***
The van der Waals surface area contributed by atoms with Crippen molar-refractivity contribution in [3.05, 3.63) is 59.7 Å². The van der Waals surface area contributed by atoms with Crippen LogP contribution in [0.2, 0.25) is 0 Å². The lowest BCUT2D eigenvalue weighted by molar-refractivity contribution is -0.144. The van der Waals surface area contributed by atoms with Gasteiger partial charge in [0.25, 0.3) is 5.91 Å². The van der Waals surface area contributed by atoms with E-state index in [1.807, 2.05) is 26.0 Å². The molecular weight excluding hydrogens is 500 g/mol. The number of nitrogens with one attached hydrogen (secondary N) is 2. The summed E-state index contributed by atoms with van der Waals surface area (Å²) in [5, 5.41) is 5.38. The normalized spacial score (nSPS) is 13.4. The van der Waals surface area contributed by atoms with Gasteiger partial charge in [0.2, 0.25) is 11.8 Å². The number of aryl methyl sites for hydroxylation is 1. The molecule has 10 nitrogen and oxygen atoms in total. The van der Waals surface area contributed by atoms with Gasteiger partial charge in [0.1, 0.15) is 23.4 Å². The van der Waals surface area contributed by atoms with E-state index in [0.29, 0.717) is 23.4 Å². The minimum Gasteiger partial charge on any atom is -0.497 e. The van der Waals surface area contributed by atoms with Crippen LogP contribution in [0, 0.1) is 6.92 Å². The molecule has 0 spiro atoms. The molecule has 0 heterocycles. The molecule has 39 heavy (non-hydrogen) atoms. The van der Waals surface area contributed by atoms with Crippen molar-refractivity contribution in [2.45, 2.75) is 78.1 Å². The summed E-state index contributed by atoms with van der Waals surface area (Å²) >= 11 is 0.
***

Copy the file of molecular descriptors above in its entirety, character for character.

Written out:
The van der Waals surface area contributed by atoms with Crippen molar-refractivity contribution in [3.05, 3.63) is 59.7 Å². The van der Waals surface area contributed by atoms with Crippen LogP contribution in [0.2, 0.25) is 0 Å². The lowest BCUT2D eigenvalue weighted by molar-refractivity contribution is -0.144. The van der Waals surface area contributed by atoms with Gasteiger partial charge in [0.25, 0.3) is 5.91 Å². The van der Waals surface area contributed by atoms with E-state index in [1.807, 2.05) is 26.0 Å². The molecular weight excluding hydrogens is 500 g/mol. The number of nitrogens with one attached hydrogen (secondary N) is 2. The summed E-state index contributed by atoms with van der Waals surface area (Å²) in [5, 5.41) is 5.38. The normalized spacial score (nSPS) is 13.4. The van der Waals surface area contributed by atoms with Gasteiger partial charge in [0.2, 0.25) is 11.8 Å². The number of aryl methyl sites for hydroxylation is 1. The molecule has 10 nitrogen and oxygen atoms in total. The van der Waals surface area contributed by atoms with Gasteiger partial charge in [0.1, 0.15) is 23.4 Å². The van der Waals surface area contributed by atoms with E-state index in [0.29, 0.717) is 23.4 Å². The minimum Gasteiger partial charge on any atom is -0.497 e. The van der Waals surface area contributed by atoms with Crippen LogP contribution in [0, 0.1) is 6.92 Å². The molecule has 0 spiro atoms. The molecule has 0 heterocycles. The molecule has 39 heavy (non-hydrogen) atoms. The van der Waals surface area contributed by atoms with Crippen molar-refractivity contribution in [2.45, 2.75) is 78.1 Å². The summed E-state index contributed by atoms with van der Waals surface area (Å²) >= 11 is 0.